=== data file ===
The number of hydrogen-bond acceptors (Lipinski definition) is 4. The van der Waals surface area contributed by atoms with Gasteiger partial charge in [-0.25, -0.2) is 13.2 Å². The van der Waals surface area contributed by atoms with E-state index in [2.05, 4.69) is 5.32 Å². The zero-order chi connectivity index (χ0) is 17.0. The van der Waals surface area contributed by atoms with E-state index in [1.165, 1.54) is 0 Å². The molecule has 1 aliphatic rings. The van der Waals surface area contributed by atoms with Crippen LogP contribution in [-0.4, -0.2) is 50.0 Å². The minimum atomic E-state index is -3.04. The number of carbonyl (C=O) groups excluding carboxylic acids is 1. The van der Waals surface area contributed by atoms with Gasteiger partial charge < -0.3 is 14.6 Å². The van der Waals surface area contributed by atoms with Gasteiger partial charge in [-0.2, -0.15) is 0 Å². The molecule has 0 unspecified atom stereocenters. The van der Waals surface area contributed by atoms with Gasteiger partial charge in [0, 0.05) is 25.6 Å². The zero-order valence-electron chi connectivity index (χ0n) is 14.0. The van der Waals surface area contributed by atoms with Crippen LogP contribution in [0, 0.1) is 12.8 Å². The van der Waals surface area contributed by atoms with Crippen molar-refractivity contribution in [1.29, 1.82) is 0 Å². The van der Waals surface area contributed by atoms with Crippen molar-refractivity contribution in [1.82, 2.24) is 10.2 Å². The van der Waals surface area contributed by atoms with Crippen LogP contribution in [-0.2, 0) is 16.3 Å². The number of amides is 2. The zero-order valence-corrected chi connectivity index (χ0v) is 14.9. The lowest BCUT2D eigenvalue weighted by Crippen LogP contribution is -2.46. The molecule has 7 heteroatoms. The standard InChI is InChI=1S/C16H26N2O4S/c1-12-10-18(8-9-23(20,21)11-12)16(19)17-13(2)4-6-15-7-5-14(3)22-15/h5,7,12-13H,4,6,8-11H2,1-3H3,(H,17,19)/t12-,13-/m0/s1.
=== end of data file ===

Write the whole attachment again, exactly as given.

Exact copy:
The number of hydrogen-bond acceptors (Lipinski definition) is 4. The van der Waals surface area contributed by atoms with Gasteiger partial charge in [-0.25, -0.2) is 13.2 Å². The van der Waals surface area contributed by atoms with E-state index in [2.05, 4.69) is 5.32 Å². The zero-order chi connectivity index (χ0) is 17.0. The van der Waals surface area contributed by atoms with E-state index in [1.165, 1.54) is 0 Å². The molecule has 1 aliphatic rings. The van der Waals surface area contributed by atoms with Crippen LogP contribution in [-0.4, -0.2) is 50.0 Å². The minimum atomic E-state index is -3.04. The number of carbonyl (C=O) groups excluding carboxylic acids is 1. The van der Waals surface area contributed by atoms with Gasteiger partial charge < -0.3 is 14.6 Å². The van der Waals surface area contributed by atoms with Gasteiger partial charge in [-0.2, -0.15) is 0 Å². The molecule has 0 unspecified atom stereocenters. The van der Waals surface area contributed by atoms with Gasteiger partial charge in [0, 0.05) is 25.6 Å². The zero-order valence-electron chi connectivity index (χ0n) is 14.0. The van der Waals surface area contributed by atoms with Crippen LogP contribution in [0, 0.1) is 12.8 Å². The van der Waals surface area contributed by atoms with Crippen molar-refractivity contribution in [1.29, 1.82) is 0 Å². The van der Waals surface area contributed by atoms with Crippen molar-refractivity contribution in [1.82, 2.24) is 10.2 Å². The van der Waals surface area contributed by atoms with Crippen LogP contribution in [-0.2, 0) is 16.3 Å². The number of amides is 2. The zero-order valence-corrected chi connectivity index (χ0v) is 14.9. The lowest BCUT2D eigenvalue weighted by Crippen LogP contribution is -2.46. The molecule has 7 heteroatoms. The standard InChI is InChI=1S/C16H26N2O4S/c1-12-10-18(8-9-23(20,21)11-12)16(19)17-13(2)4-6-15-7-5-14(3)22-15/h5,7,12-13H,4,6,8-11H2,1-3H3,(H,17,19)/t12-,13-/m0/s1.